Next are Gini coefficients for various groups.  The data here comes from the UNI-WIDER Income Inequality Database.  The Gini coefficient is a measure of income inequality where 100 is perfectly unequal (one person gets all the income) and 1 is perfectly equal.  The fidelity of this data is much more suspect and far more difficult for researchers to gather, so it is to be taken with a grain of salt.  The groupings I used were key European countries and the U.S. in the first figure; Japan, Malaysia, and the Asian Tigers in the second; key countries in the Americas in the third; and late developers in Asia in the fourth.  These charts are busier, but a few takeaways are immediately apparent.  The U.S. is diverging from Europe, with a much higher level if inequality that approaches Latin American levels.  Japan, South Korea, and Taiwan have converged toward European levels of inequality, while Singapore and Hong Kong are diverging toward higher inequality than their Asian cohort.  The Latin American countries are converging in the 50-60 range, which is the highest of the groups I have plotted, and the U.S. is rapidly approaching this range.  The developing Asian states have lower inequality than Latin America, while China has the most rapidly growing inequality in this group.  India's inequality is relatively low among this cohort.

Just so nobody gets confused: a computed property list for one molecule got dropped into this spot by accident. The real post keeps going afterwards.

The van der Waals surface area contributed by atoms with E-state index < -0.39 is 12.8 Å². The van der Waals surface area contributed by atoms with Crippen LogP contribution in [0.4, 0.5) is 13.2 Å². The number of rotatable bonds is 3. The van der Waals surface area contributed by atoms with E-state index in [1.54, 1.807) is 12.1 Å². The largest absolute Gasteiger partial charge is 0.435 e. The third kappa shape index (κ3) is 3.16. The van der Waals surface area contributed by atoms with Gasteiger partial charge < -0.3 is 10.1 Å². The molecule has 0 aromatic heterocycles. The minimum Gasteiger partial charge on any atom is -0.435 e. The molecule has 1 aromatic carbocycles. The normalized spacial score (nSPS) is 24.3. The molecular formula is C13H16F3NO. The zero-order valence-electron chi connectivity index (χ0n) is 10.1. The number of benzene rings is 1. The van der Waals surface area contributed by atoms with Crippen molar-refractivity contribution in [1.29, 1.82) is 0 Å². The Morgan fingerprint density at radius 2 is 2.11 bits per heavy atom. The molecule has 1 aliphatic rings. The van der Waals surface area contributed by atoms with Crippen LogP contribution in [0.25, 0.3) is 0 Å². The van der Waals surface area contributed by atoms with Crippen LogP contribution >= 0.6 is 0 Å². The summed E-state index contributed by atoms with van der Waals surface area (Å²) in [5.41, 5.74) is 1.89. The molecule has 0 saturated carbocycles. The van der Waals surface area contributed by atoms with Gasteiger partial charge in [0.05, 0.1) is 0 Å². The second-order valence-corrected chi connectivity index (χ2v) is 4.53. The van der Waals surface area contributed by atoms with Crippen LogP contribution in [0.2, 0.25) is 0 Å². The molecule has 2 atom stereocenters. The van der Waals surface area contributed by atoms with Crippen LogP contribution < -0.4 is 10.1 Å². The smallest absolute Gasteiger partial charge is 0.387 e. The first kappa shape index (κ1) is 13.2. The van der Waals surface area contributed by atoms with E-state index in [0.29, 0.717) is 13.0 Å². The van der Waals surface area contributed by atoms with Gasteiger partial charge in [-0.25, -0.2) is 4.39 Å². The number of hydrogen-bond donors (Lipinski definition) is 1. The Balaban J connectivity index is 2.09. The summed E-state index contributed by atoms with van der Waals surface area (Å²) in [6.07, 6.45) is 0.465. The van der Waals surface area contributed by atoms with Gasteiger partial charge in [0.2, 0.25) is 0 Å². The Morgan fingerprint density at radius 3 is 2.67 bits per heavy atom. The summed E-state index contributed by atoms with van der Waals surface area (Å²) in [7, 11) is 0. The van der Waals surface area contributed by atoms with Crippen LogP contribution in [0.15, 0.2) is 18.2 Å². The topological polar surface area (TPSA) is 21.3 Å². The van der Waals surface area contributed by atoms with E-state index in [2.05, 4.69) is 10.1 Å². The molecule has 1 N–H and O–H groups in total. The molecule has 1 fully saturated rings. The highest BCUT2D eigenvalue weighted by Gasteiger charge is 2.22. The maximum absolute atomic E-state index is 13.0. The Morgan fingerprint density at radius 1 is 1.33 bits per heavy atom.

1. PART I

    First, by way of preemptive strike, statistics were not nor are "my thing." That said, I have the ability to interpret them with some, if minimal facility. A second preemptive strike, just to clarify and ensure: it certainly isn't my intent to challenge you per se in any way, except on a “secular” and polite and courteous level. I just enjoy seeing the ideas you are "playing" with and engaging and entering into dialogue with you about them.